South African police fired rubber bullets, stun grenades and teargas at student protesters in Johannesburg on Tuesday as authorities tried to re-open the prestigious Wits University after weeks of demonstrations.
The university, along with many campuses across South Africa, has been closed for at least two weeks during protests over tuition fees, with violent clashes regularly erupting between students, police and private security guards.
“There has been an attempt to disrupt lectures at Wits today,” the university said in a statement.
“Police are dispersing the protesting students as we speak, using teargas and stun grenades.”
University authorities had vowed to re-open the campus on Tuesday, with vice-chancellor Adam Habib warning of the “immense consequences of not finishing the academic year”.
He said most students wanted to return to lectures, adding that police and security staff would ensure teaching could go ahead and that mass protests would not be allowed.
“The university wants to arrest us, instead of listening to us,” said 21-year-old Patrick Shabalala, a third-year law student, as clashes continued outside Wits’ Great Hall auditorium.
“We are not criminals. We want to study and not end up paying endless student loans from the government. That is why we are striking.”
As police opened fire and protesters threw rocks, television footage showed several students and at least one police officer sustaining minor injuries.
– Nationwide unrest –
Campuses nationwide including the University of Cape Town, the University of KwaZulu-Natal and the University of Pretoria have all been hit by violence, arson and closures in recent weeks.
The wave of protests was triggered by a government announcement that universities would set their own fee increases but that next year’s hikes could only be as high as eight percent.
“The struggle continues, not only here at Wits but across the country,” said Phelokazi Caluza, 19, a first-year chemical engineering student.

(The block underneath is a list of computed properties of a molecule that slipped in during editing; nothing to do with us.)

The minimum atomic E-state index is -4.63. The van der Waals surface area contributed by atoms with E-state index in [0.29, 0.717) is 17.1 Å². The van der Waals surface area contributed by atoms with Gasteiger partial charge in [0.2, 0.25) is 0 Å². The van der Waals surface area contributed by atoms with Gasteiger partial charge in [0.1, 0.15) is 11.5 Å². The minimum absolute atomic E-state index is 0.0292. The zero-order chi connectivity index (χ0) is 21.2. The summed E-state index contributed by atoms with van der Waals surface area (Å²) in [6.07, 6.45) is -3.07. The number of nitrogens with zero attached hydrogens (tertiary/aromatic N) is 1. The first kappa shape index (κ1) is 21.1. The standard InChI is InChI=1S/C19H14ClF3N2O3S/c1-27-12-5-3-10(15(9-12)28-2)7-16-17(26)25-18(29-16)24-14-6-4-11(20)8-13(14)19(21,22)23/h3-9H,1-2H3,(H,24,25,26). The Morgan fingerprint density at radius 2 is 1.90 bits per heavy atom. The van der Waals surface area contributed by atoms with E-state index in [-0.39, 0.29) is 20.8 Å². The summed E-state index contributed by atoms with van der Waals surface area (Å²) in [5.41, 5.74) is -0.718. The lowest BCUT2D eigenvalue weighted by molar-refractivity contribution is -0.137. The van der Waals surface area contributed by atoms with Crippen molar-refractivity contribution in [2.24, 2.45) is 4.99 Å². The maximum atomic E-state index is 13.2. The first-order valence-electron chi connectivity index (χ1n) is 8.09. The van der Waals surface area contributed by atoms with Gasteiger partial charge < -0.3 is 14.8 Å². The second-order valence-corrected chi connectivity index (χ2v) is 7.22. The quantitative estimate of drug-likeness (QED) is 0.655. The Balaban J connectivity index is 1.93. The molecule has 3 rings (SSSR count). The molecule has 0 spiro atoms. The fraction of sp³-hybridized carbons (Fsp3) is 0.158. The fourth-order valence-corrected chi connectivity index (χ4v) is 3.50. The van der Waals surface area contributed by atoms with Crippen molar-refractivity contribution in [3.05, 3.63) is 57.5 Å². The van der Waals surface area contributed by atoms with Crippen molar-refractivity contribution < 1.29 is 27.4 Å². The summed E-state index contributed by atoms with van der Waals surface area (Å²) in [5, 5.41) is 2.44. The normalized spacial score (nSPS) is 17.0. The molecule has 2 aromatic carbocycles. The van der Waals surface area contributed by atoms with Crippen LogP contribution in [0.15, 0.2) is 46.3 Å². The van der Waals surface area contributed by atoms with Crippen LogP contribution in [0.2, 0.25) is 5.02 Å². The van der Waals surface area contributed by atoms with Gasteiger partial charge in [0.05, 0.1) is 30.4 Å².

“Students are angry at the government, the governments responds by unleashing cops on us.
“Exams are around the corner but if we don’t fight, we will be facing the same problems next year.”
Sporadic unrest has hit many South African universities over the past year, as students have protested against fee increases that they say force poorer, often black, pupils out of education.
Last year, students — many of them so-called “born frees” who grew up after apartheid — staged a series of huge demonstrations which forced the government to abandon planned fee hikes for 2016.
“We do not agree with those who say that universities should be shut down,” President Jacob Zuma said Monday, while confirming that students from poorer families would be given further financial assistance.
“The wanton destruction of university property that we have witnessed are shocking criminal acts,” he added.
Funding for South Africa’s universities has been stretched as the economy endures flat-lining growth and the government struggles with a 27 percent unemployment rate.
Student activism played a central role in the fight against apartheid, with the massacre of pupils by white police officers in 1976 seen as a key date in the country’s tumultuous history.